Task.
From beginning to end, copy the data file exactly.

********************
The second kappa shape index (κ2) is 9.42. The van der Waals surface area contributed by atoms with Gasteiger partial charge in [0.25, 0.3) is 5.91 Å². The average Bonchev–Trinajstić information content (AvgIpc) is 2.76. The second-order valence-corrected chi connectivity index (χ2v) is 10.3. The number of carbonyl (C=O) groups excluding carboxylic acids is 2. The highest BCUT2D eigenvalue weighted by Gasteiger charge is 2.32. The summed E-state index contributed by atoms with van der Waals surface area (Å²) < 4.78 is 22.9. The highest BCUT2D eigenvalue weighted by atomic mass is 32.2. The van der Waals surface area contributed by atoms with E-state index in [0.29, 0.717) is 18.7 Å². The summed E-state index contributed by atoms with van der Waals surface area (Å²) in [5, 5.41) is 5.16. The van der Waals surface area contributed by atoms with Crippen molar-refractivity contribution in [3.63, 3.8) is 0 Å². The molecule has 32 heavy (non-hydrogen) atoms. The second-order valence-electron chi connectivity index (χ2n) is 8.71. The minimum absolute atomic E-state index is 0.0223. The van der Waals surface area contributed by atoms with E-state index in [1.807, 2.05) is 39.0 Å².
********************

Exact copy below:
The second kappa shape index (κ2) is 9.42. The van der Waals surface area contributed by atoms with Gasteiger partial charge in [0.25, 0.3) is 5.91 Å². The average Bonchev–Trinajstić information content (AvgIpc) is 2.76. The second-order valence-corrected chi connectivity index (χ2v) is 10.3. The number of carbonyl (C=O) groups excluding carboxylic acids is 2. The highest BCUT2D eigenvalue weighted by Gasteiger charge is 2.32. The summed E-state index contributed by atoms with van der Waals surface area (Å²) < 4.78 is 22.9. The highest BCUT2D eigenvalue weighted by atomic mass is 32.2. The van der Waals surface area contributed by atoms with E-state index in [0.29, 0.717) is 18.7 Å². The summed E-state index contributed by atoms with van der Waals surface area (Å²) in [5, 5.41) is 5.16. The van der Waals surface area contributed by atoms with Crippen molar-refractivity contribution in [3.63, 3.8) is 0 Å². The molecule has 32 heavy (non-hydrogen) atoms. The second-order valence-electron chi connectivity index (χ2n) is 8.71. The minimum absolute atomic E-state index is 0.0223. The van der Waals surface area contributed by atoms with E-state index in [1.807, 2.05) is 39.0 Å².